Creating Standards for Concussion Care in Ontario

2016 Concussion Care Summit: Getting the right care, from the right provider, at the right time. 

Toronto, April 21, 2016:  Concussion providers and neurotrauma experts from around Ontario met in Toronto last week for the 2016 Summit on Concussion Care hosted by the Ontario Neurotrauma Foundation.

Close to 150,000 Ontarians are diagnosed with concussions each year - by a family or emergency department physician or pediatrician – of whom 40,000 are children and youth under 18 years of age.(1)  Though concussion patients often recover within a few weeks, 15 to 20 per cent of patients experience persistent symptoms of dizziness, headaches, fatigue, cognitive impairment and trouble sleeping that greatly affect their daily lives. Thirty percent of children and youth are still symptomatic at one month.(2)

At the summit, more than 60 leading concussion experts met to develop standards of care for the more than 50 concussion clinics that treat patients in Ontario.  The new standards will address the following questions:

  • What is a concussion clinic and what features should a clinic have?
  • What are the core services that should be provided in any concussion clinic in Ontario?
  • What qualifications should a ”concussion expert” have?
  • What do patients and their families need to know, and what questions should they ask, if they visit a concussion clinic?

The information that informed the summit deliberations came from a study on the incidence of concussion and referral patterns in Ontario; a research survey of clinics currently providing concussion care; surveys and focus groups of people who had sustained concussion and had persistent symptoms; and a pre-survey of the Summit participants themselves.

“Today there are large variations in concussion care offered across Ontario, and few standards to ensure everyone gets the right care, at the right time, and in the right place,” said Dr. Mark Bayley, from the University Health Network in Toronto. Dr. Bayley served as summit chair and is the lead author of a recent study of concussion incidence in Ontario.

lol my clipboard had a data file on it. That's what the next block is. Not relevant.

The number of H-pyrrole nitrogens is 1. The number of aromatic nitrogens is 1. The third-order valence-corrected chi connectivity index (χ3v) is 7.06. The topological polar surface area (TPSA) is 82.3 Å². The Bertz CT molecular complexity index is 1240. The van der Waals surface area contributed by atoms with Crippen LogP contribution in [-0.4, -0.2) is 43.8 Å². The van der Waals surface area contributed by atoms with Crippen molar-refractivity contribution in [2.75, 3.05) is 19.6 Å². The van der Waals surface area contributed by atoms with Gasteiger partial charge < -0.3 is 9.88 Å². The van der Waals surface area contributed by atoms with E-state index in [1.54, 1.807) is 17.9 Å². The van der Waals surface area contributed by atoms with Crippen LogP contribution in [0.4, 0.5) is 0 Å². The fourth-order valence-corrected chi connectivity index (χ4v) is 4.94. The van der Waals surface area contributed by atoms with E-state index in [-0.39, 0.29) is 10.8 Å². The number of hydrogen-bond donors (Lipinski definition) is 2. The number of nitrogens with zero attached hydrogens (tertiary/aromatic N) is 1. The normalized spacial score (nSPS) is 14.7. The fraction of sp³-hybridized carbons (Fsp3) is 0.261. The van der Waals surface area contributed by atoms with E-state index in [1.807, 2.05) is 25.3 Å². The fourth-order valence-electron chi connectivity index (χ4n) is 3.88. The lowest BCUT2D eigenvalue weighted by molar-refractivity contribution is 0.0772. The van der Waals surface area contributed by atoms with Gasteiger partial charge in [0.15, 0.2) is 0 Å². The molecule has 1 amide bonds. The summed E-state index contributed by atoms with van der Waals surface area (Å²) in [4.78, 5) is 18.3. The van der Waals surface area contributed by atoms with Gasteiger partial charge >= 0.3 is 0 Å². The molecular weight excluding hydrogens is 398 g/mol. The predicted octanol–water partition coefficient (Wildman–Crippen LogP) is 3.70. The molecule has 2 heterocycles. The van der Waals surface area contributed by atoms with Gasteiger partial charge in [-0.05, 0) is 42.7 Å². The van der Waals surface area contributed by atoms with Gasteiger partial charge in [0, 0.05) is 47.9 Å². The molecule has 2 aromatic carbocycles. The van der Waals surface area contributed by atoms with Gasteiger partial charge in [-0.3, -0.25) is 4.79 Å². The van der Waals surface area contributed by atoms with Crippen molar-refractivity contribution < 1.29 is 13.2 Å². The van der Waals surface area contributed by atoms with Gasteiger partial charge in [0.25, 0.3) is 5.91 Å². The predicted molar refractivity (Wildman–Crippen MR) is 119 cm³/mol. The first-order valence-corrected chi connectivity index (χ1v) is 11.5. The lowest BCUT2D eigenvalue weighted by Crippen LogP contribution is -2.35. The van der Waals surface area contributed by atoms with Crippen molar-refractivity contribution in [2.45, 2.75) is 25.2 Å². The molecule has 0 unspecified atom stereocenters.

The information for that study, provided through the Institute for Clinical Evaluative Sciences, revealed that in the five-year period from 2008 to 2013, almost 900,000 Ontarians were diagnosed with a concussion.(1)  

The summit discussions confirmed there is a large number of people in Ontario who suffer from the effects of concussion, and not all of them are getting the right care, from the right provider, at the right time.  ONF will be preparing the proceedings of the Summit and discussing these with stakeholders over the next few months, including how these can developed formally and measured, how, and by whom. In addition, a position paper will be prepared.  


1.  This study made use of de-identified data from the ICES Data Repository, which is managed by the Institute for Clinical Evaluative Sciences with support from its funders and partners:  Canada’s Strategy for Patient-Oriented Research (SPOR), the Ontario SPOR Support Unit, the Canadian Institutes of Health Research and the Government of Ontario.  The opinions, results and conclusions reported are those of the authors.  No endorsement by ICES or any of its funders or partners is intended or should be inferred.

2.    Zemek R, et al. Clinical Risk Score for Persistent Postconcussion Symptoms Among Children With Acute Concussion in the ED. JAMA. 2016;315(10):1014-1025. doi:10.1001/jama.2016.1203.